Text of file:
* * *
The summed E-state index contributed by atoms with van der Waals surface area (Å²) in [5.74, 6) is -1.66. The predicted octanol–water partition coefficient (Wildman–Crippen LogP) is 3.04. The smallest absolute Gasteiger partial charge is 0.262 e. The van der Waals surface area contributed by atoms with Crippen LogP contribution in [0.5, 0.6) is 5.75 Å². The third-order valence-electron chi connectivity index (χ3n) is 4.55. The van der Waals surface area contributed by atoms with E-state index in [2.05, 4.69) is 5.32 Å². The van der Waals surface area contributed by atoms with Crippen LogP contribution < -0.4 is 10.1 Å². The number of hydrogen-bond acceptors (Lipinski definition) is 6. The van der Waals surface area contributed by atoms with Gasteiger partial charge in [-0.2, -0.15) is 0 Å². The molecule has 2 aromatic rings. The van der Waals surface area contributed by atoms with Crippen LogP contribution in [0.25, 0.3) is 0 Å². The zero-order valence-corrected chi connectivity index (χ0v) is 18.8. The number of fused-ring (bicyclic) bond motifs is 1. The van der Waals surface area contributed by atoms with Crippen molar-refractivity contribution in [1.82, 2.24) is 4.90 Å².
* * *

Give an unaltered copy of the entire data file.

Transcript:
The summed E-state index contributed by atoms with van der Waals surface area (Å²) in [5.74, 6) is -1.66. The predicted octanol–water partition coefficient (Wildman–Crippen LogP) is 3.04. The smallest absolute Gasteiger partial charge is 0.262 e. The van der Waals surface area contributed by atoms with Crippen LogP contribution in [0.5, 0.6) is 5.75 Å². The third-order valence-electron chi connectivity index (χ3n) is 4.55. The van der Waals surface area contributed by atoms with E-state index in [2.05, 4.69) is 5.32 Å². The van der Waals surface area contributed by atoms with Crippen LogP contribution < -0.4 is 10.1 Å². The number of hydrogen-bond acceptors (Lipinski definition) is 6. The van der Waals surface area contributed by atoms with Gasteiger partial charge in [-0.2, -0.15) is 0 Å². The molecule has 2 aromatic rings. The van der Waals surface area contributed by atoms with Crippen LogP contribution in [0.25, 0.3) is 0 Å². The zero-order valence-corrected chi connectivity index (χ0v) is 18.8. The number of fused-ring (bicyclic) bond motifs is 1. The van der Waals surface area contributed by atoms with Crippen molar-refractivity contribution in [1.82, 2.24) is 4.90 Å².